Review: Another Take on the Dark Knight Rises


By Matt Goodman

Seven years ago, director Christopher Nolan introduced audiences to the new Batman, Christian Bale, who became our caped crusader in the critically acclaimed Batman Begins.  A few years later, Nolan was able to outdo himself with the worldwide hit – and masterpiece, The Dark Knight.  With over $530 million at the domestic box office, studios quickly green lit a sequel, later entitled The Dark Knight Rises.  Now, in 2012, Nolan has given us a flawlessly inventive conclusion to this perfect trilogy.  After watching this I felt like I haven’t given enough to the world.  Batman is a true hero.  The Dark Knight Rises is epic in every sense of the word.

The Dark Knight Rises picks up several years after The Dark Knight ended.  Batman (Christian Bale) is no more after he took the blame for the crimes of Harvey Dent/Two-Face.  Not only has the Batman disappeared from the public, so has Bruce Wayne, who is secluded in his mansion, unable to forgive himself for the death of Rachel.  Meanwhile, a new villain, Bane (Tom Hardy) rises from the pits of hell to wreck havoc on Gotham City by imprisoning its citizens and teaching Gotham to serve “true justice”.  It seems that it is time for Wayne to come out of his shell and become the dark knight that this city so desperately needs.  Can Batman trust sinister jewel thief Selina Kyle aka Catwoman (Anne Hathaway) and save the city before a more sinister plan is unleashed?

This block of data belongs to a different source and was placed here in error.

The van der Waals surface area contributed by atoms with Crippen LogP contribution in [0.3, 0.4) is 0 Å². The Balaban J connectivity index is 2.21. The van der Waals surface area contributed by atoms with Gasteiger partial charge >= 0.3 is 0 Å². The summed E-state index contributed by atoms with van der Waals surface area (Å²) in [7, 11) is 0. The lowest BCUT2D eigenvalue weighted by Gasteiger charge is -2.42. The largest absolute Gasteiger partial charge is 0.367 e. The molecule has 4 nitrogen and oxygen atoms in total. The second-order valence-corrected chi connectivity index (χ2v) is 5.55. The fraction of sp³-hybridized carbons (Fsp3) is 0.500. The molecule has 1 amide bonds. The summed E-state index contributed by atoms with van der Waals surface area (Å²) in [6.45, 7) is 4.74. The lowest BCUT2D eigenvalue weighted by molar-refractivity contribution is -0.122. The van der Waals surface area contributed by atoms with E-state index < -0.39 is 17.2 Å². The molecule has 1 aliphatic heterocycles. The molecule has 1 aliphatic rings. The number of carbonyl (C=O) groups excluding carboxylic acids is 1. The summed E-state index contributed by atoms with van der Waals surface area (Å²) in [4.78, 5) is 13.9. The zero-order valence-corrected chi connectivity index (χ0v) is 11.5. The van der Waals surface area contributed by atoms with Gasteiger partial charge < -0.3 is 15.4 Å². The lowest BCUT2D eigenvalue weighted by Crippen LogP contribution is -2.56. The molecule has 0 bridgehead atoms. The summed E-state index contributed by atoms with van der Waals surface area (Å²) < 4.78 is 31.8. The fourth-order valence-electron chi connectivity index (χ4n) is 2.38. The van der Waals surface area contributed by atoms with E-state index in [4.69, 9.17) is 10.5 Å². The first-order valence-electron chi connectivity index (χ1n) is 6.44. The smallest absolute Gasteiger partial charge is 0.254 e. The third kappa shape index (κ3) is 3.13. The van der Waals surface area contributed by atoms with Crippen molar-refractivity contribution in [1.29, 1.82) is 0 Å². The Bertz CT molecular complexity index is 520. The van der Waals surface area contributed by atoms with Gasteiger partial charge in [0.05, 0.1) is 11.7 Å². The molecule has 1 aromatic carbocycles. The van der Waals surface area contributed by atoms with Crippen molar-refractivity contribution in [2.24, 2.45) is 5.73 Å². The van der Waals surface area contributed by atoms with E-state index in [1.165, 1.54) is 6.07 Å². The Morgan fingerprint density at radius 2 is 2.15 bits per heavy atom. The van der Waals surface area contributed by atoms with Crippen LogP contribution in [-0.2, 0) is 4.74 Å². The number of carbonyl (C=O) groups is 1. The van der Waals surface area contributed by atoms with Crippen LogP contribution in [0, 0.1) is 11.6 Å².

I think it’s pretty much safe to say that The Dark Knight Rises (hereafter referred to as TDKR), was my most anticipated film of… all-time.  I savored and indulged in every bit of information that was given regarding the film, whether it is an audio marketing campaign, new production stills, and especially the trailers.  Pretty much any given information about TDKR caught my interest and raised my excitement.  Boy, did it pay off.  I wouldn’t go so far as to call this the apex of the trilogy (that would be TDK), I may go so far as to say that it’s the weakest, which is certainly saying something considering that I haven’t given any of the Nolan-Batman films a grade lower than an “A+”.  Much like the Star Wars trilogy (4-6), the first film is a brilliant hit, the second is considered one of the greatest cinematic achievements of all-time, and the third is not without flaws, but is still widely praised and thoroughly enjoyable from start to finish.  So don’t let my criticism fool you; my complaints are regarding a few scripting issues that I believe went haywire – but that does NOT take away my uninhibited enjoyment of this film.